They stood in two groups, beating swords and spears against their shields, ready to launch at one another, just like in a battle. This would be quick and bloody and deadly. They set off and the audience bellowed. Shields and swords clashed. Spears flew and pierced live flesh. Blood sprayed and bones cracked. Taken lives disappeared in swirling clouds of dust. A dark-skinned giant launched at Ian with a hammer. Ian raised his shield, which met the man’s blade with bone-crushing power. He stabbed, and Ian jumped back.

His opponent’s sword slashed empty air next to Ian’s abdomen. Ian stabbed from under his shield and struck right below the man’s chin, sinking the blade into his head. The next blow came from behind, someone’s sword scratching against Ian’s armor. He whirled to see a quick, slender Arab. Ian fought him, but more came from all sides. They all must have decided to finish him. Someone slashed his shoulder, pain burning him. Another went for his neck, but Ian ducked. A third attacked from the left side, and Ian barely managed to hit him with his shield. He fought for a while, losing strength, being chased back.

As soon as he fought one, two more appeared. Abaeze managed to rescue him once, but soon he had to fight his own battle. Death looked into Ian’s eyes and invited him to come along. Maybe it was for the better. He deserved death. God knew, he’d taken enough lives. But his body kept fighting, kept clinging to life. And then everything changed. Screams rang all around—from behind the walls of caliph’s palace, from inside it. Everywhere.

Giant rocks began falling on the buildings. Arrows flew and hit the ground and the men. Ian’s enemies stopped fighting him, ducking under their shields, running for their lives. The caliph and his guests disappeared inside the building. “Abaeze! Abaeze!” Ian cried, looking around. Men lay dead, crushed under the rocks, blood soaking dry dirt. There were men Ian had been sharing a room with. Black, white, brown bodies with gashes and wounds lay around the courtyard. Something shielded the sun, and a shadow was cast over Ian. He glanced up, seeing a rock fly right at him.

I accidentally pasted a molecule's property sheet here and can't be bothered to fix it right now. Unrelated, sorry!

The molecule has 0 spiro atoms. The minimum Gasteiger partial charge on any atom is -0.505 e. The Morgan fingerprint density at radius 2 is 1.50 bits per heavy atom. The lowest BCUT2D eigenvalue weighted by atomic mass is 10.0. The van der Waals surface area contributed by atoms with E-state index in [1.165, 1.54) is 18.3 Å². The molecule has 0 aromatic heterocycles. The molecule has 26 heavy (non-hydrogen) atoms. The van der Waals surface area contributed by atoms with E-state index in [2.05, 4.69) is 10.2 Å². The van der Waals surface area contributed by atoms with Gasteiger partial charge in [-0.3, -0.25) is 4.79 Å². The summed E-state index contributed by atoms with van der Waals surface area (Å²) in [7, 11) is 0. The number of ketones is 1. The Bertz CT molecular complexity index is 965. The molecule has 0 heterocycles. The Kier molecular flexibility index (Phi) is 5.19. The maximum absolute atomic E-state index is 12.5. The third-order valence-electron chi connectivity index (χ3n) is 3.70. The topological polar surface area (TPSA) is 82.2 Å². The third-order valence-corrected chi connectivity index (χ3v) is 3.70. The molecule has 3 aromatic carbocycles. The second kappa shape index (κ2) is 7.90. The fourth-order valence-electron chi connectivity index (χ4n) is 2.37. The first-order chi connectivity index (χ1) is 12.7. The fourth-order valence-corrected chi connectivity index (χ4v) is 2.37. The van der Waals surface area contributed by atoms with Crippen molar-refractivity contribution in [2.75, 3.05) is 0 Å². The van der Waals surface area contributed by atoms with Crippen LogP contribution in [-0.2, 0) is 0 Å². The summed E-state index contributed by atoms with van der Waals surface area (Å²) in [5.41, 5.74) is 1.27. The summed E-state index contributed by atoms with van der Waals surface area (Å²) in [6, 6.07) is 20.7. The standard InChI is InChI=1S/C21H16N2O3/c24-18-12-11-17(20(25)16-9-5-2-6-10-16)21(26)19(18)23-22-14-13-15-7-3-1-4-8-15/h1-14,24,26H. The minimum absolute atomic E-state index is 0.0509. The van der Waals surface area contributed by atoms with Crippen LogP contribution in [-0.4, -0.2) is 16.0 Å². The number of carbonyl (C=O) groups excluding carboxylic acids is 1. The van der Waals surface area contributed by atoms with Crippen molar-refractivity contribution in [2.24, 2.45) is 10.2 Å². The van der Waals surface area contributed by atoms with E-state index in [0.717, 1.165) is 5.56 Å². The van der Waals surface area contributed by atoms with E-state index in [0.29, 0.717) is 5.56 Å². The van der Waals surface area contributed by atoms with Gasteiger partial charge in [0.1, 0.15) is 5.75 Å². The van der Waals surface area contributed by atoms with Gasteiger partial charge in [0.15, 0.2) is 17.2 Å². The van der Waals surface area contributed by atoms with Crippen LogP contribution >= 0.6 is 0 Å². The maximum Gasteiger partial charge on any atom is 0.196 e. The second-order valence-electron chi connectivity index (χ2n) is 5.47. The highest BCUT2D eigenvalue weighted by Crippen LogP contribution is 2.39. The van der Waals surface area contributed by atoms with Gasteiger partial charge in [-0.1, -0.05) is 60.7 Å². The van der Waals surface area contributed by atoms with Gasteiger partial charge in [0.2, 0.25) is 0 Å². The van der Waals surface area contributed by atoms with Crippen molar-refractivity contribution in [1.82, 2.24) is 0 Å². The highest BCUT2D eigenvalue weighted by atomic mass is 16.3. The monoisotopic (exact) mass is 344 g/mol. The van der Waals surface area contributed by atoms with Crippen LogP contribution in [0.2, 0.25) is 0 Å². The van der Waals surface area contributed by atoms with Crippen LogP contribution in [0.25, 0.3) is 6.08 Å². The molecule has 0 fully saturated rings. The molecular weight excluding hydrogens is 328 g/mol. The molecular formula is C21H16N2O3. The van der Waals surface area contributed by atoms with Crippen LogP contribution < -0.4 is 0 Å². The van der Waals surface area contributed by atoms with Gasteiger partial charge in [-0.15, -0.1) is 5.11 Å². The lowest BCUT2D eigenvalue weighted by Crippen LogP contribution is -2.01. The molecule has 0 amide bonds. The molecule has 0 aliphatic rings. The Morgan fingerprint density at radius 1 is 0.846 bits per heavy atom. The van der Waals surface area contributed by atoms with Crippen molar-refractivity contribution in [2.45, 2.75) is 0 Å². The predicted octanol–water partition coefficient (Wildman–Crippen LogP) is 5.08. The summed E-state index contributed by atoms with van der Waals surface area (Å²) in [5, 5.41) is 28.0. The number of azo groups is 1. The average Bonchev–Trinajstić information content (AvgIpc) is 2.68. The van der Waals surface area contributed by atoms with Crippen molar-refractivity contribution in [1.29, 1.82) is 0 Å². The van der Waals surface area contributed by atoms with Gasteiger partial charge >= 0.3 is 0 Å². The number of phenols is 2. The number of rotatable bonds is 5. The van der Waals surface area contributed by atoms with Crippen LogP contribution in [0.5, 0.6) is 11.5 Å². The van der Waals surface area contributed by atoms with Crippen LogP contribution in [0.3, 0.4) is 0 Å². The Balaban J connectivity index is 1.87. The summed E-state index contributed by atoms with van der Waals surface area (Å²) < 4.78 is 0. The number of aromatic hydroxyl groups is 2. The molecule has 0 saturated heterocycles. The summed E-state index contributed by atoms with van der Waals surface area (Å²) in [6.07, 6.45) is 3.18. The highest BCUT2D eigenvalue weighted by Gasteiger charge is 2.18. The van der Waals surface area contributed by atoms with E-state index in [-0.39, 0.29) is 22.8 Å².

This was it. The great, bloody death. Out of the corner of his eye, he saw Abaeze leap towards him. They flew to the side, the rock hitting the place where Ian had just stood. Dirt and gravel showered down on them. “Thank you,” Ian mumbled. They stood up. The buildings around them were crumbled, corners destroyed. People screamed in pain, some crushed under the rocks, some suffering spear and scimitar wounds. Rocks continued falling from the sky, no doubt shot by distant catapults.

Then the arrows flew. Masters, guards, servants, and slaves were scattered on the ground, wounded or dead. An arrow swooshed past Ian, and relief flooded him at the near miss. Then someone yelped. He turned and froze as an icy wave of horror washed through him. Abaeze sprawled in the dirt, the arrow protruding from his chest. “No!” Ian fell to his knees by his friend’s side. Abaeze gurgled blood and reached out for Ian’s hand. “You watch you,” Abaeze murmured. His eyes locked with Ian’s, desperation in them.

“No.” Tears burned Ian’s eyes. “I am finally free,” Abaeze said. “Go, Scot. Go.” His eyes stilled, and Ian knew then that his friend would never be a slave again. He pulled him to his chest and hugged him. Then he saw that the gates were still open. No guards. None alive, anyway.

Another rock flew at him, and he rolled onto his side. “I’ll watch me,” he whispered. “Thank you, my friend.” He rose to his feet and hurried towards the gates. Mayhap, the dreams of green-andbrown Highlands wouldn’t be just dreams, after all. Mayhap, he’d finally get a chance to go home. But if he made it through the dangers on the way, would his clan take him back once they knew what kind of man he’d become? I CHA PTE R 1 nverlochy Castle, Scotland, July 2020 KATE ANDERSON STOOD in front of the ruins of an ancient castle. This was the farthest she’d ever been from home, from New Jersey. She’d wanted to get away her whole life, and now that it happened, she wished her sister, Mandy, and her nephew, Jax were with her. Instead, by her side stood Logan Robertson, the man who would define her restaurant’s and her family’s future.